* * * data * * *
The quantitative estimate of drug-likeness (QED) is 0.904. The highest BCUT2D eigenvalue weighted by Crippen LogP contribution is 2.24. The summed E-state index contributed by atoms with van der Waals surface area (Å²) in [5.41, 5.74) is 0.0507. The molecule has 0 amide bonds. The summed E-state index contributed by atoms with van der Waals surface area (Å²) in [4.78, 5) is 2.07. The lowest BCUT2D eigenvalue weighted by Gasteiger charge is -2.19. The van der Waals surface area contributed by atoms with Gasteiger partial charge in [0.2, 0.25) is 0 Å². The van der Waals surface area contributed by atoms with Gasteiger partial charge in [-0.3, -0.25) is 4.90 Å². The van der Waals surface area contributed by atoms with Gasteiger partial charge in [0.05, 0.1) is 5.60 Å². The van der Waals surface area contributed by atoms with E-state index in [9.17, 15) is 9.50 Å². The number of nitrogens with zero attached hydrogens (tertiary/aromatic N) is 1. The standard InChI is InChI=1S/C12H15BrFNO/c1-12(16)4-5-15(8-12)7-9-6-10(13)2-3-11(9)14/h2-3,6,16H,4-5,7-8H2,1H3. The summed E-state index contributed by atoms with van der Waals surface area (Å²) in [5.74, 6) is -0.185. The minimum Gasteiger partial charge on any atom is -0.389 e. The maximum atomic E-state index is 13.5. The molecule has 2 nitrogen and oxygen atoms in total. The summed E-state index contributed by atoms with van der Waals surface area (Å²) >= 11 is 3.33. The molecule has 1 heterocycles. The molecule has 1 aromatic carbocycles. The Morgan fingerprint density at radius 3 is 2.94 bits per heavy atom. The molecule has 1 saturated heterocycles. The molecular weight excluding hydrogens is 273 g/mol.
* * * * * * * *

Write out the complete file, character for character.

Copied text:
The quantitative estimate of drug-likeness (QED) is 0.904. The highest BCUT2D eigenvalue weighted by Crippen LogP contribution is 2.24. The summed E-state index contributed by atoms with van der Waals surface area (Å²) in [5.41, 5.74) is 0.0507. The molecule has 0 amide bonds. The summed E-state index contributed by atoms with van der Waals surface area (Å²) in [4.78, 5) is 2.07. The lowest BCUT2D eigenvalue weighted by Gasteiger charge is -2.19. The van der Waals surface area contributed by atoms with Gasteiger partial charge in [0.2, 0.25) is 0 Å². The van der Waals surface area contributed by atoms with Gasteiger partial charge in [-0.3, -0.25) is 4.90 Å². The van der Waals surface area contributed by atoms with Gasteiger partial charge in [0.05, 0.1) is 5.60 Å². The van der Waals surface area contributed by atoms with E-state index in [9.17, 15) is 9.50 Å². The number of nitrogens with zero attached hydrogens (tertiary/aromatic N) is 1. The standard InChI is InChI=1S/C12H15BrFNO/c1-12(16)4-5-15(8-12)7-9-6-10(13)2-3-11(9)14/h2-3,6,16H,4-5,7-8H2,1H3. The summed E-state index contributed by atoms with van der Waals surface area (Å²) in [5.74, 6) is -0.185. The minimum Gasteiger partial charge on any atom is -0.389 e. The maximum atomic E-state index is 13.5. The molecule has 2 nitrogen and oxygen atoms in total. The summed E-state index contributed by atoms with van der Waals surface area (Å²) >= 11 is 3.33. The molecule has 1 heterocycles. The molecule has 1 aromatic carbocycles. The Morgan fingerprint density at radius 3 is 2.94 bits per heavy atom. The molecule has 1 saturated heterocycles. The molecular weight excluding hydrogens is 273 g/mol.